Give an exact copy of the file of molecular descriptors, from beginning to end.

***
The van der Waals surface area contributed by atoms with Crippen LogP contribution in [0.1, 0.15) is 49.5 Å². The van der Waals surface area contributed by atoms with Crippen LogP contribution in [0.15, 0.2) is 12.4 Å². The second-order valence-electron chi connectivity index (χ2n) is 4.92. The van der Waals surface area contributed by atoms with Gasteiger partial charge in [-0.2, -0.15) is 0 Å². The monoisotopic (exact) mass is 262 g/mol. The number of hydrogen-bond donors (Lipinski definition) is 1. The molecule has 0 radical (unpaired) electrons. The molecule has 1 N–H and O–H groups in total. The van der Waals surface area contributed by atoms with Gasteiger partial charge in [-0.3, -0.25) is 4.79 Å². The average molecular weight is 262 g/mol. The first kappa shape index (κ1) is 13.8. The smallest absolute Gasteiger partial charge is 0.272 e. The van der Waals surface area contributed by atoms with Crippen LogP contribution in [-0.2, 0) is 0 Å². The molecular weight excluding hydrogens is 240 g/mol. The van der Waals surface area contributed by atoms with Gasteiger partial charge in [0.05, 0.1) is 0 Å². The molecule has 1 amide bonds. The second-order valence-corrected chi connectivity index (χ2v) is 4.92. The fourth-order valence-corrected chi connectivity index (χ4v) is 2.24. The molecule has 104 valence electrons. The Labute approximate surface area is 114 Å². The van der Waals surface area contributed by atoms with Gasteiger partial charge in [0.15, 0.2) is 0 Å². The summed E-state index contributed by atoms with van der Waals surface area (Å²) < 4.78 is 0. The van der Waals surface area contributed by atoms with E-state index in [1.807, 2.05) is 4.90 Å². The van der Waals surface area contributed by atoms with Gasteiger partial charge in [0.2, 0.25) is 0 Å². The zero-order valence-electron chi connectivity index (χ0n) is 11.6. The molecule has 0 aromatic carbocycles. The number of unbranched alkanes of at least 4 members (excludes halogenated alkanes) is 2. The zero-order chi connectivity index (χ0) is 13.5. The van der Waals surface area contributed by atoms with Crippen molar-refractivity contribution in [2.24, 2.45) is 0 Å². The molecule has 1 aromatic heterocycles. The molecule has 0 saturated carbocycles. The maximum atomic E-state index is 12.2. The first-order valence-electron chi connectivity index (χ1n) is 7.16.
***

The van der Waals surface area contributed by atoms with Crippen LogP contribution in [0.1, 0.15) is 49.5 Å². The van der Waals surface area contributed by atoms with Crippen LogP contribution in [0.15, 0.2) is 12.4 Å². The second-order valence-electron chi connectivity index (χ2n) is 4.92. The van der Waals surface area contributed by atoms with Gasteiger partial charge in [-0.2, -0.15) is 0 Å². The monoisotopic (exact) mass is 262 g/mol. The number of hydrogen-bond donors (Lipinski definition) is 1. The molecule has 0 radical (unpaired) electrons. The molecule has 1 N–H and O–H groups in total. The van der Waals surface area contributed by atoms with Gasteiger partial charge in [-0.3, -0.25) is 4.79 Å². The average molecular weight is 262 g/mol. The first kappa shape index (κ1) is 13.8. The smallest absolute Gasteiger partial charge is 0.272 e. The van der Waals surface area contributed by atoms with Crippen LogP contribution in [-0.2, 0) is 0 Å². The molecular weight excluding hydrogens is 240 g/mol. The van der Waals surface area contributed by atoms with Gasteiger partial charge in [0.05, 0.1) is 0 Å². The molecule has 1 amide bonds. The second-order valence-corrected chi connectivity index (χ2v) is 4.92. The fourth-order valence-corrected chi connectivity index (χ4v) is 2.24. The molecule has 104 valence electrons. The Labute approximate surface area is 114 Å². The van der Waals surface area contributed by atoms with Gasteiger partial charge in [0.15, 0.2) is 0 Å². The summed E-state index contributed by atoms with van der Waals surface area (Å²) < 4.78 is 0. The van der Waals surface area contributed by atoms with E-state index in [1.807, 2.05) is 4.90 Å². The van der Waals surface area contributed by atoms with Gasteiger partial charge in [0.2, 0.25) is 0 Å². The zero-order valence-electron chi connectivity index (χ0n) is 11.6. The molecule has 0 aromatic carbocycles. The number of unbranched alkanes of at least 4 members (excludes halogenated alkanes) is 2. The zero-order chi connectivity index (χ0) is 13.5. The van der Waals surface area contributed by atoms with Crippen molar-refractivity contribution in [2.24, 2.45) is 0 Å². The molecule has 1 aromatic heterocycles. The molecule has 0 saturated carbocycles. The maximum atomic E-state index is 12.2. The first-order valence-electron chi connectivity index (χ1n) is 7.16.